Stella Artois is available on draught and in several packaged sizes: 250 ml bottle, 275 ml bottle, 284 ml bottle, 330 ml bottle, 330 ml can, 440 ml can, 500 ml can, 660 ml bottle, 700 ml bottle, 985 ml bottle, 1 litre bottle, and pint-sized can known as "La Grande Bière" (568 ml).


United Kingdom[edit]

Initially, brewers Whitbread launched Stella in the UK with a campaign by its then advertising agency Allen, Brady and Marsh. The theme was 'strength'. With copy by Rod Allen and art direction by Bob Stannard & CD Peter Monkcom, the ads featured the slogan "Stella's for the fellas who take their lager strong". The images showed only a Stella-monogrammed half-pint glass (due to its strength) – in one advertisement with a muscular 'glass arm' for a handle, in the other a glass sitting beside a torn-in-half telephone directory. This was the same creative unit which was involved, at the time, in Whitbread's launch of Trophy Bitter "The pint that thinks it's a quart".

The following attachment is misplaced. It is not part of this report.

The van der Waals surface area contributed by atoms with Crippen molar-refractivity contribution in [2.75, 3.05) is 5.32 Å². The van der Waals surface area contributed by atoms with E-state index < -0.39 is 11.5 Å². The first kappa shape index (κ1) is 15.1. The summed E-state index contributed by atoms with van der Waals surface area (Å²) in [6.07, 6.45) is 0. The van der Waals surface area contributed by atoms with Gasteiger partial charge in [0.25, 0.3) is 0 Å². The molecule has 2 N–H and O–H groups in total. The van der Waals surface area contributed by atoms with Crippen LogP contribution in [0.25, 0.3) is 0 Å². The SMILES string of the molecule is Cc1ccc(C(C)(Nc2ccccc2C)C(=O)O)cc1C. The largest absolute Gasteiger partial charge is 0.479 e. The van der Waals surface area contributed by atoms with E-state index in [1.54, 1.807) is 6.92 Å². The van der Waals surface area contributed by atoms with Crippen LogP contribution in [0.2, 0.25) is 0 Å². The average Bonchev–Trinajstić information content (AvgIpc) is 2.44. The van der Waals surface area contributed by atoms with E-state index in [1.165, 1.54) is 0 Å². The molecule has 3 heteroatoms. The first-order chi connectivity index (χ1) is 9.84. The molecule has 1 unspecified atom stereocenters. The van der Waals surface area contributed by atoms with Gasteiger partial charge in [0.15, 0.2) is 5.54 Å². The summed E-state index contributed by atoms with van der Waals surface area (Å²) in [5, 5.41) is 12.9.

Then, for some time, Stella Artois' advertising slogan in the United Kingdom was "Reassuringly Expensive". The UK television advertising campaigns became known for their distinctive style of imitating European cinema and their leitmotiv inspired by Giuseppe Verdi's La forza del destino. The campaigns began with a series of advertisements based on the 1986 French film Jean de Florette, directed by the British duo Anthea Benton and Vaughan Arnell, moving on to other genres, including war films, silent comedy and even surrealism. They have used notable film directors such as Jonathan Glazer. Furthermore, the brand makes extensive use of the French language in its advertising campaigns, even though the beer brand originates from the monolingual Dutch-speaking city of Leuven. An example of this can be seen in the advertising campaign for Stella Artois Cidre, in which the tag-line "C'est cidre, not cider" is used, although this cider is produced in Zonhoven, which also lies in the Dutch-speaking region of Flanders in Belgium.[9]